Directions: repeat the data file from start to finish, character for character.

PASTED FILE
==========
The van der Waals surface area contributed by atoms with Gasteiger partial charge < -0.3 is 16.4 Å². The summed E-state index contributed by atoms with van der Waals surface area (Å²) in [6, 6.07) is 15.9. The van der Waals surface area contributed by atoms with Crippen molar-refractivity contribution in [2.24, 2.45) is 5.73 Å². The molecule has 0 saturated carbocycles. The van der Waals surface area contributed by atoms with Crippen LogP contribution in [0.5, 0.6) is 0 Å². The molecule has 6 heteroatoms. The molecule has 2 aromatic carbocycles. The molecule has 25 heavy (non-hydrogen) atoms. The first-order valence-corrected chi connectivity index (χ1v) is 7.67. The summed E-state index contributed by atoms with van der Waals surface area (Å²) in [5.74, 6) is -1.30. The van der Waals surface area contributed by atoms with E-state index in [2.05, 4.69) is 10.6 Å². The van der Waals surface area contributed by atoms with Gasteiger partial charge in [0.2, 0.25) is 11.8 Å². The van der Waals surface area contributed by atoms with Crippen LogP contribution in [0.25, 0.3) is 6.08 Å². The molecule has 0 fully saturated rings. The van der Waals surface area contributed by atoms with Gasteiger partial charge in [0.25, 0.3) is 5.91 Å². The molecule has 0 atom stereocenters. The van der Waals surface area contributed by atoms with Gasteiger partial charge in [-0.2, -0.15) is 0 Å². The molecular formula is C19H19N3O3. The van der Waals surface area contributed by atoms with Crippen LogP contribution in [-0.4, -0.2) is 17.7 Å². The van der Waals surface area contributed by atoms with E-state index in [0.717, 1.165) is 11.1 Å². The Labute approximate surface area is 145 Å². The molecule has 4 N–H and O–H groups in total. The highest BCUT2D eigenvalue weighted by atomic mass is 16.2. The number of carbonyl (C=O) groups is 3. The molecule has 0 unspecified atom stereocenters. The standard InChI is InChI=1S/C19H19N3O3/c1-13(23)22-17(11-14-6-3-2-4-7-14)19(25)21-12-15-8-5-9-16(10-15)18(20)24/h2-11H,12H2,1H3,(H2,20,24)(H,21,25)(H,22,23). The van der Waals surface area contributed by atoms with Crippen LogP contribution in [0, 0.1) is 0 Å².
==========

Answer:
The van der Waals surface area contributed by atoms with Gasteiger partial charge < -0.3 is 16.4 Å². The summed E-state index contributed by atoms with van der Waals surface area (Å²) in [6, 6.07) is 15.9. The van der Waals surface area contributed by atoms with Crippen molar-refractivity contribution in [2.24, 2.45) is 5.73 Å². The molecule has 0 saturated carbocycles. The van der Waals surface area contributed by atoms with Crippen LogP contribution in [0.5, 0.6) is 0 Å². The molecule has 6 heteroatoms. The molecule has 2 aromatic carbocycles. The molecule has 25 heavy (non-hydrogen) atoms. The first-order valence-corrected chi connectivity index (χ1v) is 7.67. The summed E-state index contributed by atoms with van der Waals surface area (Å²) in [5.74, 6) is -1.30. The van der Waals surface area contributed by atoms with E-state index in [2.05, 4.69) is 10.6 Å². The van der Waals surface area contributed by atoms with Gasteiger partial charge in [0.2, 0.25) is 11.8 Å². The van der Waals surface area contributed by atoms with Crippen LogP contribution in [0.25, 0.3) is 6.08 Å². The molecule has 0 fully saturated rings. The van der Waals surface area contributed by atoms with Gasteiger partial charge in [0.25, 0.3) is 5.91 Å². The molecule has 0 atom stereocenters. The van der Waals surface area contributed by atoms with Gasteiger partial charge in [-0.2, -0.15) is 0 Å². The molecular formula is C19H19N3O3. The van der Waals surface area contributed by atoms with Crippen LogP contribution in [-0.4, -0.2) is 17.7 Å². The van der Waals surface area contributed by atoms with E-state index in [0.717, 1.165) is 11.1 Å². The Labute approximate surface area is 145 Å². The molecule has 4 N–H and O–H groups in total. The highest BCUT2D eigenvalue weighted by atomic mass is 16.2. The number of carbonyl (C=O) groups is 3. The molecule has 0 unspecified atom stereocenters. The standard InChI is InChI=1S/C19H19N3O3/c1-13(23)22-17(11-14-6-3-2-4-7-14)19(25)21-12-15-8-5-9-16(10-15)18(20)24/h2-11H,12H2,1H3,(H2,20,24)(H,21,25)(H,22,23). The van der Waals surface area contributed by atoms with Crippen LogP contribution in [0, 0.1) is 0 Å².